Those with low credit limit on their credit card will have to also be mindful of their current available credit limit before they use their credit cards at the pump ($500 credit limit for students, those with no-credit aren’t too uncommon).

Hopefully the trend of high authorization hold will taper off, but given the ever rising cost of fuel prices, the outlook isn’t so good.

My Gasoline Spending Since April 2010

Here’s a random chart as an added tidbit to the post, showing my gasoline spending since April 2010. You can really see gasoline usage becoming more consistent after July of 2012 (no coincident that it was right after we bought our house). Based on what is reporting, the average amount we spend on gasoline per month is $86 for the past 12 months:

Gasoline Spending Since 2010 from

This is probably a lot lower than most household as I work from home (the lack of a commute can be a real money saver).  In comparison, for 2012 the average U.S. household was spending around $242 per month on gas, or $2,912 annually, according to latest report from the Energy Information Administration. At 4% of the mean household income (before taxes), its of little wonder we’re seeing more and more gas friendly vehicles on the market.

Chase Freedom rotating summer cash back category

If you have a Chase Freedom credit card (whether it’s a VISA or MasterCard), you’ve probably got a similar mailing in your mail box.  As you can tell above, I have too many Chase Freedom cards (although some of them are duplicate ones, I have a strange habit of keeping credit cards that are long-since expired).

Before you start thinking I went crazy with the credit card sign-ups, Chase basically converted all my credit cards to their “Freedom” lineup through out the years, as they consolidated their credit card program under their flagship card product and revamp their reward programs to the “Ultimate Reward” structure.

This is just a friendly reminder to anyone that may also have had their Chase credit card converted to a Chase Freedom card.  For the summer of 2010, you’ll get 5% cash back on travel related purchases, which in fact is a pretty sweet deal.

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Anyone that has been denied credit will remember the added-on fine print at the end of the denial letter telling you that you can receive a free credit report from a specific credit reporting agency.  Sometimes this will require you to mail in a written response to request the free credit report, sometimes it will be as simple as logging on to the reporting agency’s website and fill in a few information.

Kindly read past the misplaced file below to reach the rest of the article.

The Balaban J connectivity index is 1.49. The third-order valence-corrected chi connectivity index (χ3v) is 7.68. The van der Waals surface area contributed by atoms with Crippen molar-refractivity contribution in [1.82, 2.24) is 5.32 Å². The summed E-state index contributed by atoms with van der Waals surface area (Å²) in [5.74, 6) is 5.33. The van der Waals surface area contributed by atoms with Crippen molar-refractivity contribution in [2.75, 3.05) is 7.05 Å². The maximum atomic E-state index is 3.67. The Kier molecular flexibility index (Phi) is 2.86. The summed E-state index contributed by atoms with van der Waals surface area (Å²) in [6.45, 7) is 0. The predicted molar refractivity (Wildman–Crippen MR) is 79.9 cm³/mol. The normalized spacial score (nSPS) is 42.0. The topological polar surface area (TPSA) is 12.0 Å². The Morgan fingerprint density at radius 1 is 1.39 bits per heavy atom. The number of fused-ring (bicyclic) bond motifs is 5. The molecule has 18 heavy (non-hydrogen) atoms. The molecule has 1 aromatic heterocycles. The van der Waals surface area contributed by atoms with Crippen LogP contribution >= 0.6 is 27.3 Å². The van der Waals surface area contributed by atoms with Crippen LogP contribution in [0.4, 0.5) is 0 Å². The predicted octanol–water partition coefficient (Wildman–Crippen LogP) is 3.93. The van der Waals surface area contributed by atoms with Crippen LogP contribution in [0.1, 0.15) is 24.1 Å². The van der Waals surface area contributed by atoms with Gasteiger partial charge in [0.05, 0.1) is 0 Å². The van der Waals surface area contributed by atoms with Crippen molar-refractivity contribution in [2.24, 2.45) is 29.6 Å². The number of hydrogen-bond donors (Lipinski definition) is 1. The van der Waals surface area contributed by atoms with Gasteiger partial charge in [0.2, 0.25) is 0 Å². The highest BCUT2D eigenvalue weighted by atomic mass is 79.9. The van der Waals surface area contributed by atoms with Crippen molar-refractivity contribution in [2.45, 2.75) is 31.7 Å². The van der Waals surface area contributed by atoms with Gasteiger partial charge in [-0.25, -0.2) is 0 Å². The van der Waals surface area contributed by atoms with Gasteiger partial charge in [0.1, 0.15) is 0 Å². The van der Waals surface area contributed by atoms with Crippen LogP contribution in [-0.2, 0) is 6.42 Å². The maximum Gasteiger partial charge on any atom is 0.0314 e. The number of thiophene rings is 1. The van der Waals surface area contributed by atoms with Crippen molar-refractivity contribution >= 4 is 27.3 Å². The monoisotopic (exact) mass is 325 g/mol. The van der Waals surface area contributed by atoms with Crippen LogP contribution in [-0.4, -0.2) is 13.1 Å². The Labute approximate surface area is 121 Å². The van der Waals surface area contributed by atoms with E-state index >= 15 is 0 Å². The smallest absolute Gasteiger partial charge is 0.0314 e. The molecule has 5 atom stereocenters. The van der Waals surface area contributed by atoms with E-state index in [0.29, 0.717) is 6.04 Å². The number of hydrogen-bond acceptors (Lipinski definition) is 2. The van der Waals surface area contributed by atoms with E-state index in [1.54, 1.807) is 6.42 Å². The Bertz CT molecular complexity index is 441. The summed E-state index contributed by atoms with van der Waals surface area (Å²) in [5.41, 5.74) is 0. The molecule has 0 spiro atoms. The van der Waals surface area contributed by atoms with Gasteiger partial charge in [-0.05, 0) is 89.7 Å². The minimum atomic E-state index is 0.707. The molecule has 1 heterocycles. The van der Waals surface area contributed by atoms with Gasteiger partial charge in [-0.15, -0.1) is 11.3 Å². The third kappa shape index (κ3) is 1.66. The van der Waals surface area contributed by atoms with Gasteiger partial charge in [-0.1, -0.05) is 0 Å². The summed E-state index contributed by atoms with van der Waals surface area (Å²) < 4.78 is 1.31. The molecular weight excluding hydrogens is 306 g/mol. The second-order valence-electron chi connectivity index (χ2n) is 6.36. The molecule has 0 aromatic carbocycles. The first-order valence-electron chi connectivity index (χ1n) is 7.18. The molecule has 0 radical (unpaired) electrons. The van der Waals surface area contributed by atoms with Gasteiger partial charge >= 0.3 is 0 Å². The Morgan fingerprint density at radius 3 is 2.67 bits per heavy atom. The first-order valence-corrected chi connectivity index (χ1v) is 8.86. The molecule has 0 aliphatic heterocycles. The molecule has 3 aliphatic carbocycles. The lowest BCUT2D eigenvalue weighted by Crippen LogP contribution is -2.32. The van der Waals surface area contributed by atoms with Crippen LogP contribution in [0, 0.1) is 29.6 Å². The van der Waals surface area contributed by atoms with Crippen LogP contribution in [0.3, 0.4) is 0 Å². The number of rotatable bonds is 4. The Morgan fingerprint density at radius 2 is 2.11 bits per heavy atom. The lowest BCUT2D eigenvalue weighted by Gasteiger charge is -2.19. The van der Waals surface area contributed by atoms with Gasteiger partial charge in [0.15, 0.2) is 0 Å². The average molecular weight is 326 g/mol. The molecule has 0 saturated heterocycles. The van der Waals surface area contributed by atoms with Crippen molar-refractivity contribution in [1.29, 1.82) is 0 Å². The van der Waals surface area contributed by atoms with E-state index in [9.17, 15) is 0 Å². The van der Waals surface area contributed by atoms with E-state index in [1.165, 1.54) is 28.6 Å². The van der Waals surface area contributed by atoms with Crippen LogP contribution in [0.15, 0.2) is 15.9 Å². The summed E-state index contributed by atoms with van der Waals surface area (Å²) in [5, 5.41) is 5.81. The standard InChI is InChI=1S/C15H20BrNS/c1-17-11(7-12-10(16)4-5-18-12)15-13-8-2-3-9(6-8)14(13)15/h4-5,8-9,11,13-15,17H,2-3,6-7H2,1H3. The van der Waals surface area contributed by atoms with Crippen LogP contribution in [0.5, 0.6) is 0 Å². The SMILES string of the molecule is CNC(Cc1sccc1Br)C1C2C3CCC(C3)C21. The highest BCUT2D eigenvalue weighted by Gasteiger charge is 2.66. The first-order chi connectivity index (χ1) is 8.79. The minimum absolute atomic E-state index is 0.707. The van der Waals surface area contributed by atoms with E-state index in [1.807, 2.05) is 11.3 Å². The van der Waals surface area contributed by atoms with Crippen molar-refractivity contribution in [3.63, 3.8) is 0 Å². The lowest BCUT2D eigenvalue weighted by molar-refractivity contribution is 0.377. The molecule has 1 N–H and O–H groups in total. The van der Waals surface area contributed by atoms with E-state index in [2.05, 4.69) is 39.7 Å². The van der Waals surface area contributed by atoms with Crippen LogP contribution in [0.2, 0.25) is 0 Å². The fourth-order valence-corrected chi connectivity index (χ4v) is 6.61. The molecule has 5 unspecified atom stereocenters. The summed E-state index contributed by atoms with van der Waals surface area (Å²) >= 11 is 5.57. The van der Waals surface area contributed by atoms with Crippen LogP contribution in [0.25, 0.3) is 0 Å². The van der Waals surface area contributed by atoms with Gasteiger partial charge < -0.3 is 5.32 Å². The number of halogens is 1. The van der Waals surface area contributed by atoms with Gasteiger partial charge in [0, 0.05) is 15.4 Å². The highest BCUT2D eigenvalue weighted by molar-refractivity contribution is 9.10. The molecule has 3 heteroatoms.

While it’s little solace to being denied credit (let’s face it, rejection blows), Federal law dictates that you should be given clear reason as to why you’ve been denied, and free access to your credit report so you better understand your credit history.

One problem in the previous solution is that by providing consumer with only their credit report, many people couldn’t make heads or tails on where they stand in terms of credit worthiness.  Unless you’ve read up on your credit report know-hows, it can be at times difficult to distinguish what’s positive or negative — if any — in your list of credit history.

Hot on the heels of numerous financial regulation reform and amendments, Senator Mark Udall of Colorado introduced the Fair Access to Credit Scores Act as an amendment to the hotly debated Wall Street Accountability legislation.  This amendment, which was approved by a voice vote by the Senate on Monday, will allow consumers to receive a free credit score whenever the score has negatively impacted the lending/approving decision process.

Here’s what you can expect if the amendment becomes part of law:

  • If you’re denied credit or approved for a more disadvantaged rate, then you’ll have free access to your credit score.
  • The credit score you’ll have access to is the specific score that impacted you in the decision making process, not some random score from an unknown company or credit reporting bureau, nor would it be a range of score.  Since most lenders are still using FICO scores, the leading credit scoring model, that means it would most likely be the credit score you’ll receive and not some “FAKO” score.